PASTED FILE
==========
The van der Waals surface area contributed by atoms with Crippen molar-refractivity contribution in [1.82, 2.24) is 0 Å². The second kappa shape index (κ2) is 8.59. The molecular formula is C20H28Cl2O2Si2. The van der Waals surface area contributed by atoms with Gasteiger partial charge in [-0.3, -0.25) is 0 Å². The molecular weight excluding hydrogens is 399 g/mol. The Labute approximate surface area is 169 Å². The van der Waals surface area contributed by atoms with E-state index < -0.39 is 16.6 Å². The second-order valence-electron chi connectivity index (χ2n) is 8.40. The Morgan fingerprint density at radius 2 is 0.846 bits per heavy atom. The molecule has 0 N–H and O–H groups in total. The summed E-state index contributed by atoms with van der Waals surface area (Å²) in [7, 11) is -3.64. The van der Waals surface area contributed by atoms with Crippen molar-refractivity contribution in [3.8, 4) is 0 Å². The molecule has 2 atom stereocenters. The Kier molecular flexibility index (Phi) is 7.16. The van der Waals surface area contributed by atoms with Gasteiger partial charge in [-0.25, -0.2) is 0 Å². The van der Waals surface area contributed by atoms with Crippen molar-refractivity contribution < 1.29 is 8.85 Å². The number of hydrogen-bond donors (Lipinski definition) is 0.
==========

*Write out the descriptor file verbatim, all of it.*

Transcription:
The van der Waals surface area contributed by atoms with Crippen molar-refractivity contribution in [1.82, 2.24) is 0 Å². The second kappa shape index (κ2) is 8.59. The molecular formula is C20H28Cl2O2Si2. The van der Waals surface area contributed by atoms with Gasteiger partial charge in [-0.3, -0.25) is 0 Å². The molecular weight excluding hydrogens is 399 g/mol. The Labute approximate surface area is 169 Å². The van der Waals surface area contributed by atoms with E-state index < -0.39 is 16.6 Å². The second-order valence-electron chi connectivity index (χ2n) is 8.40. The Morgan fingerprint density at radius 2 is 0.846 bits per heavy atom. The molecule has 0 N–H and O–H groups in total. The summed E-state index contributed by atoms with van der Waals surface area (Å²) in [7, 11) is -3.64. The van der Waals surface area contributed by atoms with Crippen molar-refractivity contribution in [3.8, 4) is 0 Å². The molecule has 2 atom stereocenters. The Kier molecular flexibility index (Phi) is 7.16. The van der Waals surface area contributed by atoms with Gasteiger partial charge in [-0.25, -0.2) is 0 Å². The van der Waals surface area contributed by atoms with Crippen molar-refractivity contribution < 1.29 is 8.85 Å². The number of hydrogen-bond donors (Lipinski definition) is 0.